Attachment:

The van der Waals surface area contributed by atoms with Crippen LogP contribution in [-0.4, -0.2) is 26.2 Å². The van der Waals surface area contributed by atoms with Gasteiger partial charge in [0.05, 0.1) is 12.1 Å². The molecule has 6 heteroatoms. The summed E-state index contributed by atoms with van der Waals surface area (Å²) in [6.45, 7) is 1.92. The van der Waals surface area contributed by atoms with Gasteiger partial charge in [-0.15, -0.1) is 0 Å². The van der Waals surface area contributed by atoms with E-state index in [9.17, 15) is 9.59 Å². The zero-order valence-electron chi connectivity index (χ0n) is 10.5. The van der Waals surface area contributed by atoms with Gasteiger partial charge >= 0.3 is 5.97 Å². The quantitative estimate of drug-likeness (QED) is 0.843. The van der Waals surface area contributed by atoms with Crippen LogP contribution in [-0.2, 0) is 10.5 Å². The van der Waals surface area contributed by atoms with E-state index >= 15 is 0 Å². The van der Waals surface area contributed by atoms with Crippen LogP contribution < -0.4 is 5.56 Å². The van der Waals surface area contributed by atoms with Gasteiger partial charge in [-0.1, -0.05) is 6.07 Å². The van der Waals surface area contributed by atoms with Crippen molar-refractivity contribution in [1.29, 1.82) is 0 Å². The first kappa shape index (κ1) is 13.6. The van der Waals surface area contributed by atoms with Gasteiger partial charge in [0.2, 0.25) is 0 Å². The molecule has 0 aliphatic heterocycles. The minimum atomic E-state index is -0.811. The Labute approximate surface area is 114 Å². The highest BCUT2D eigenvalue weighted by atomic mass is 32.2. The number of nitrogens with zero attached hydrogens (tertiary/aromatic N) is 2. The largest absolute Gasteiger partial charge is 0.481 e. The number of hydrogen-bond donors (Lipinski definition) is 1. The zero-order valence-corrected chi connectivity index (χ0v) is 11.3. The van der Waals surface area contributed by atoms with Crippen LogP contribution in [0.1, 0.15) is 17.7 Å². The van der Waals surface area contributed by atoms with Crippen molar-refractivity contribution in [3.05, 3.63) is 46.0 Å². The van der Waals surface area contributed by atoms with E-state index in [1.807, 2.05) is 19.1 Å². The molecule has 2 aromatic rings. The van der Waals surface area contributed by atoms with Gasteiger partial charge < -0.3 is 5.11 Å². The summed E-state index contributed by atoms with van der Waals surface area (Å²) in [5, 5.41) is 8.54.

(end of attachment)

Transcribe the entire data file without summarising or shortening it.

The van der Waals surface area contributed by atoms with Crippen LogP contribution in [-0.4, -0.2) is 26.2 Å². The van der Waals surface area contributed by atoms with Gasteiger partial charge in [0.05, 0.1) is 12.1 Å². The molecule has 6 heteroatoms. The summed E-state index contributed by atoms with van der Waals surface area (Å²) in [6.45, 7) is 1.92. The van der Waals surface area contributed by atoms with Gasteiger partial charge in [-0.15, -0.1) is 0 Å². The van der Waals surface area contributed by atoms with E-state index in [9.17, 15) is 9.59 Å². The zero-order valence-electron chi connectivity index (χ0n) is 10.5. The van der Waals surface area contributed by atoms with Gasteiger partial charge >= 0.3 is 5.97 Å². The quantitative estimate of drug-likeness (QED) is 0.843. The van der Waals surface area contributed by atoms with Crippen LogP contribution in [-0.2, 0) is 10.5 Å². The van der Waals surface area contributed by atoms with E-state index >= 15 is 0 Å². The van der Waals surface area contributed by atoms with Crippen LogP contribution < -0.4 is 5.56 Å². The van der Waals surface area contributed by atoms with Gasteiger partial charge in [-0.1, -0.05) is 6.07 Å². The van der Waals surface area contributed by atoms with Crippen molar-refractivity contribution in [1.29, 1.82) is 0 Å². The first kappa shape index (κ1) is 13.6. The van der Waals surface area contributed by atoms with Gasteiger partial charge in [0.2, 0.25) is 0 Å². The molecule has 0 aliphatic heterocycles. The minimum atomic E-state index is -0.811. The Labute approximate surface area is 114 Å². The highest BCUT2D eigenvalue weighted by atomic mass is 32.2. The number of nitrogens with zero attached hydrogens (tertiary/aromatic N) is 2. The largest absolute Gasteiger partial charge is 0.481 e. The number of hydrogen-bond donors (Lipinski definition) is 1. The zero-order valence-corrected chi connectivity index (χ0v) is 11.3. The van der Waals surface area contributed by atoms with Crippen LogP contribution in [0.1, 0.15) is 17.7 Å². The van der Waals surface area contributed by atoms with Crippen molar-refractivity contribution in [3.05, 3.63) is 46.0 Å². The van der Waals surface area contributed by atoms with E-state index in [1.807, 2.05) is 19.1 Å². The molecule has 2 aromatic rings. The van der Waals surface area contributed by atoms with Gasteiger partial charge < -0.3 is 5.11 Å². The summed E-state index contributed by atoms with van der Waals surface area (Å²) in [5, 5.41) is 8.54.